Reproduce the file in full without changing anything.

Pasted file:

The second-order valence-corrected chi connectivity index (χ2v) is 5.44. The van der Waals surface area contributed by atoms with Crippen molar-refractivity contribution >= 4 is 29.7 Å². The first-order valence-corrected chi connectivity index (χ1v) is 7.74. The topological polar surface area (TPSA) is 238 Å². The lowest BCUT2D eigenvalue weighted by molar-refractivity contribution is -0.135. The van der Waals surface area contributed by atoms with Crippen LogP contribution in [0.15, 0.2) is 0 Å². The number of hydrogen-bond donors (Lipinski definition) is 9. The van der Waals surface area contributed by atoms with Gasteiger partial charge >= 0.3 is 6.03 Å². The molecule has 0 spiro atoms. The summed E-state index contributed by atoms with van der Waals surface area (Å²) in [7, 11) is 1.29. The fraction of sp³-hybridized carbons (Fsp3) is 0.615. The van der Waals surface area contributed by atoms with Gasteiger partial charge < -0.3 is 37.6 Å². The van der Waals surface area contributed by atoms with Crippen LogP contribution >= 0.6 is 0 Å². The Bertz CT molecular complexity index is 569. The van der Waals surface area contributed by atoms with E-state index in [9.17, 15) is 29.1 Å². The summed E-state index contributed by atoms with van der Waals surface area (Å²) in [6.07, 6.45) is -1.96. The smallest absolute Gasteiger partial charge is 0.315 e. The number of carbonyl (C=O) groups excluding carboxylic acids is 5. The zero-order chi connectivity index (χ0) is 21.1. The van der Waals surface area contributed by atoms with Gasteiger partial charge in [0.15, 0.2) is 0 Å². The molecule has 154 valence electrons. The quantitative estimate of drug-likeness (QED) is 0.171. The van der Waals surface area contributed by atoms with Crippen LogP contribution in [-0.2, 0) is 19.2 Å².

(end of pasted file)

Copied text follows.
The second-order valence-corrected chi connectivity index (χ2v) is 5.44. The van der Waals surface area contributed by atoms with Crippen molar-refractivity contribution >= 4 is 29.7 Å². The first-order valence-corrected chi connectivity index (χ1v) is 7.74. The topological polar surface area (TPSA) is 238 Å². The lowest BCUT2D eigenvalue weighted by molar-refractivity contribution is -0.135. The van der Waals surface area contributed by atoms with Crippen LogP contribution in [0.15, 0.2) is 0 Å². The number of hydrogen-bond donors (Lipinski definition) is 9. The van der Waals surface area contributed by atoms with Gasteiger partial charge >= 0.3 is 6.03 Å². The molecule has 0 spiro atoms. The summed E-state index contributed by atoms with van der Waals surface area (Å²) in [7, 11) is 1.29. The fraction of sp³-hybridized carbons (Fsp3) is 0.615. The van der Waals surface area contributed by atoms with Gasteiger partial charge < -0.3 is 37.6 Å². The van der Waals surface area contributed by atoms with Crippen LogP contribution >= 0.6 is 0 Å². The Bertz CT molecular complexity index is 569. The van der Waals surface area contributed by atoms with E-state index in [9.17, 15) is 29.1 Å². The summed E-state index contributed by atoms with van der Waals surface area (Å²) in [6.07, 6.45) is -1.96. The smallest absolute Gasteiger partial charge is 0.315 e. The number of carbonyl (C=O) groups excluding carboxylic acids is 5. The zero-order chi connectivity index (χ0) is 21.1. The van der Waals surface area contributed by atoms with Gasteiger partial charge in [0.15, 0.2) is 0 Å². The molecule has 154 valence electrons. The quantitative estimate of drug-likeness (QED) is 0.171. The van der Waals surface area contributed by atoms with Crippen LogP contribution in [-0.2, 0) is 19.2 Å².